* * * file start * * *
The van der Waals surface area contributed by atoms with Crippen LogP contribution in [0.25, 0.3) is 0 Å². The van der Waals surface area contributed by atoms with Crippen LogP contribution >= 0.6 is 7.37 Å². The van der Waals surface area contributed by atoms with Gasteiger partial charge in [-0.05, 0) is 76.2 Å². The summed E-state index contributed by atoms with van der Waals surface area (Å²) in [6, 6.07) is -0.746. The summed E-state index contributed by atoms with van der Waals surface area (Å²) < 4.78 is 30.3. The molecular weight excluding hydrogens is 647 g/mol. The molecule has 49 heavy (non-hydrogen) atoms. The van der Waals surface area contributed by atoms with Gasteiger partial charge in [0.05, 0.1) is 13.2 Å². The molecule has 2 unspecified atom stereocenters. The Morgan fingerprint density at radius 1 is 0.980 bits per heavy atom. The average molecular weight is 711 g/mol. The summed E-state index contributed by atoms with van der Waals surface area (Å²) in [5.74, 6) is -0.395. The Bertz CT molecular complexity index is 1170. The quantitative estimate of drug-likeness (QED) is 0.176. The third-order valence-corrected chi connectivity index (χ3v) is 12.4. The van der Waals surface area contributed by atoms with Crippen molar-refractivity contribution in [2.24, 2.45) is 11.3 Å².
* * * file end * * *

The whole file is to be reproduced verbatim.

The van der Waals surface area contributed by atoms with Crippen LogP contribution in [0.25, 0.3) is 0 Å². The van der Waals surface area contributed by atoms with Crippen LogP contribution >= 0.6 is 7.37 Å². The van der Waals surface area contributed by atoms with Gasteiger partial charge in [-0.05, 0) is 76.2 Å². The summed E-state index contributed by atoms with van der Waals surface area (Å²) in [6, 6.07) is -0.746. The summed E-state index contributed by atoms with van der Waals surface area (Å²) < 4.78 is 30.3. The molecular weight excluding hydrogens is 647 g/mol. The molecule has 49 heavy (non-hydrogen) atoms. The van der Waals surface area contributed by atoms with Gasteiger partial charge in [0.05, 0.1) is 13.2 Å². The molecule has 2 unspecified atom stereocenters. The Morgan fingerprint density at radius 1 is 0.980 bits per heavy atom. The average molecular weight is 711 g/mol. The summed E-state index contributed by atoms with van der Waals surface area (Å²) in [5.74, 6) is -0.395. The Bertz CT molecular complexity index is 1170. The quantitative estimate of drug-likeness (QED) is 0.176. The third-order valence-corrected chi connectivity index (χ3v) is 12.4. The van der Waals surface area contributed by atoms with Crippen molar-refractivity contribution in [2.24, 2.45) is 11.3 Å².